(Bioreports)As a teenage runaway in the foster care system and forced into homelessness, Vanessa Warri’s childhood was marked by trauma — but she’s overcoming her early circumstances despite the odds.
“Black transgender women rarely make it past 35,” she said. “Elders in my community fought and marched and sacrificed and advocated in the hopes that one day, a young trans person could be able to walk in spaces they couldn’t.”
The 29-year-old is now a social welfare MSW/PhD candidate at UCLA. In many ways, Warri knows she’s an exception to an often cruel reality for many Black transgender youth and women.
Transgender and gender-nonconforming people face risks that make them particularly vulnerable to homicide. Some experience bias explicitly because of their gender identity. For others, their identity makes them more likely to experience other risk factors, such as unemployment or homelessness, experts say. The risks are compounded for trans women of color, especially Black women, who face the additional burden of racism.
Last year was the deadliest one on record for transgender Americans, with Black transgender women accounting for two-thirds of total recorded deaths since 2013, according the Human Rights Campaign.
Already in 2021, the organization has identified at least six violent deaths of transgender or gender non-conforming people — emphasizing the phrase “at least” because historically these crimes have gone misreported.
Earlier this month, the body of 45-year-old Black trans woman Alexus “Kimmy Icon” Braxton was found inside her condominium in Miami. Police are searching for the killer; describing her death as a “violent and vicious attack.”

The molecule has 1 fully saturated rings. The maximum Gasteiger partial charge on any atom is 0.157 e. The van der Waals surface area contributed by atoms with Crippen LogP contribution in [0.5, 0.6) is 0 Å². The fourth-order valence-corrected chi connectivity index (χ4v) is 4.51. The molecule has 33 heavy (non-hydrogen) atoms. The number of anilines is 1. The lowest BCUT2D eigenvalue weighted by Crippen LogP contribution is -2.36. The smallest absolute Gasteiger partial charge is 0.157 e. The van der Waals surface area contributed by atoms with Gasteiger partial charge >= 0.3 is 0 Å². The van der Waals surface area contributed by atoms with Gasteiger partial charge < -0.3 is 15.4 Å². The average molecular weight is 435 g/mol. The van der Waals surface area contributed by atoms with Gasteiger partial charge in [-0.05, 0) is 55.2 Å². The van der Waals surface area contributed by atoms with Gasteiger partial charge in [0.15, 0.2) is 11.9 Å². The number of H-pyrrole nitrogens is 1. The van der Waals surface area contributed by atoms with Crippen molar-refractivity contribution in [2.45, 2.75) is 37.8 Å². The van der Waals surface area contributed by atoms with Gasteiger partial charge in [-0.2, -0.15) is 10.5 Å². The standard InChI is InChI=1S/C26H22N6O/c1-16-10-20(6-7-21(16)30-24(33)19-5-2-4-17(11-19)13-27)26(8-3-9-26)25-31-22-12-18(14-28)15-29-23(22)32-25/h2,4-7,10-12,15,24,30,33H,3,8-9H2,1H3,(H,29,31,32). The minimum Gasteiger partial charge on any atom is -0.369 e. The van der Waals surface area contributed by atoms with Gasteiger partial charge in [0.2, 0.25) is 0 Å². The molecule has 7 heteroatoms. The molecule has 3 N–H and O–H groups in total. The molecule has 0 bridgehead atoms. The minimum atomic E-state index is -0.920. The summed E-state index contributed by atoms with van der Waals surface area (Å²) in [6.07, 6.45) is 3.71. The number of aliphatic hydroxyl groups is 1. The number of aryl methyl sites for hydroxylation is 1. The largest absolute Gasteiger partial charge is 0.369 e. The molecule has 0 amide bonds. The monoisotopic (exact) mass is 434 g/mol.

Throughout the presidential election, Joe Biden made a commitment to directing federal resources toward preventing violence against transgender women of color, and promising to make the prosecution of their murderers a priority.
“Violence against transgender and gender non-conforming people, particularly Black and Brown transgender women, is an epidemic that needs national leadership,” Biden said.
On his first day in office, the President signed an executive action affirming that LGBTQ Americans would be protected against discrimination in education, employment, housing, and other fundamental aspects of life in America.
But advocates for the trans community are counting on the current administration to go even further in harnessing the resources of the federal government — starting with tracking crimes against the transgender community, which have long been undercounted by both local and federal agencies.
“One of the most important priorities for us is establishing an interagency working group to address anti-transgender violence,” said Alphonso David, president of the Human Rights Campaign. “We need to identify solutions to the root causes of anti-transgender violence and develop a plan to implement policy changes.”
The pervasive stigma and a deep-seated indifference to transgender life perpetuates the widespread dehumanization of these women, David said.
“In this country we have these hierarchies of identity,” David said. “Black trans women are unfortunately at the bottom, because Black people are at the bottom, and if you’re trans you’re at the bottom within the LGBTQ community.”
As the only Black trans woman in her UCLA program, Warri is researching the ways in which social determinants like health care access, safe housing, and financial literacy impact the reality for people in her community. She explains that it’s crucial for the authors of academic publications to share lived experiences with the communities they are studying.